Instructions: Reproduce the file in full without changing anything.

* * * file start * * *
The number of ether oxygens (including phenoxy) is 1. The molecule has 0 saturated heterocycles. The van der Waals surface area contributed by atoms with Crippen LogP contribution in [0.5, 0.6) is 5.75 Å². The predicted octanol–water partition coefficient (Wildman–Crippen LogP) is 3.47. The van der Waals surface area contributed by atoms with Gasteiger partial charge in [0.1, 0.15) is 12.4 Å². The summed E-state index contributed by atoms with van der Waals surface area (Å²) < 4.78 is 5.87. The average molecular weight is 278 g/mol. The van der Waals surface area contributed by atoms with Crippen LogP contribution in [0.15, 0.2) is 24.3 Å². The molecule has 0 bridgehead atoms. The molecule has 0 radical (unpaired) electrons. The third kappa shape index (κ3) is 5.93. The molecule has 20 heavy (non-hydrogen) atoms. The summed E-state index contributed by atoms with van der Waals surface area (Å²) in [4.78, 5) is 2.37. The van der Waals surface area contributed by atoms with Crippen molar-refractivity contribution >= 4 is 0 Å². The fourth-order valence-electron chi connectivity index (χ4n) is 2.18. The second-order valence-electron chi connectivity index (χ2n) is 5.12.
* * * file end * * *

The number of ether oxygens (including phenoxy) is 1. The molecule has 0 saturated heterocycles. The van der Waals surface area contributed by atoms with Crippen LogP contribution in [0.5, 0.6) is 5.75 Å². The predicted octanol–water partition coefficient (Wildman–Crippen LogP) is 3.47. The van der Waals surface area contributed by atoms with Gasteiger partial charge in [0.1, 0.15) is 12.4 Å². The summed E-state index contributed by atoms with van der Waals surface area (Å²) < 4.78 is 5.87. The average molecular weight is 278 g/mol. The van der Waals surface area contributed by atoms with Crippen LogP contribution in [0.15, 0.2) is 24.3 Å². The molecule has 0 bridgehead atoms. The molecule has 0 radical (unpaired) electrons. The third kappa shape index (κ3) is 5.93. The molecule has 20 heavy (non-hydrogen) atoms. The summed E-state index contributed by atoms with van der Waals surface area (Å²) in [4.78, 5) is 2.37. The van der Waals surface area contributed by atoms with Crippen molar-refractivity contribution >= 4 is 0 Å². The fourth-order valence-electron chi connectivity index (χ4n) is 2.18. The second-order valence-electron chi connectivity index (χ2n) is 5.12.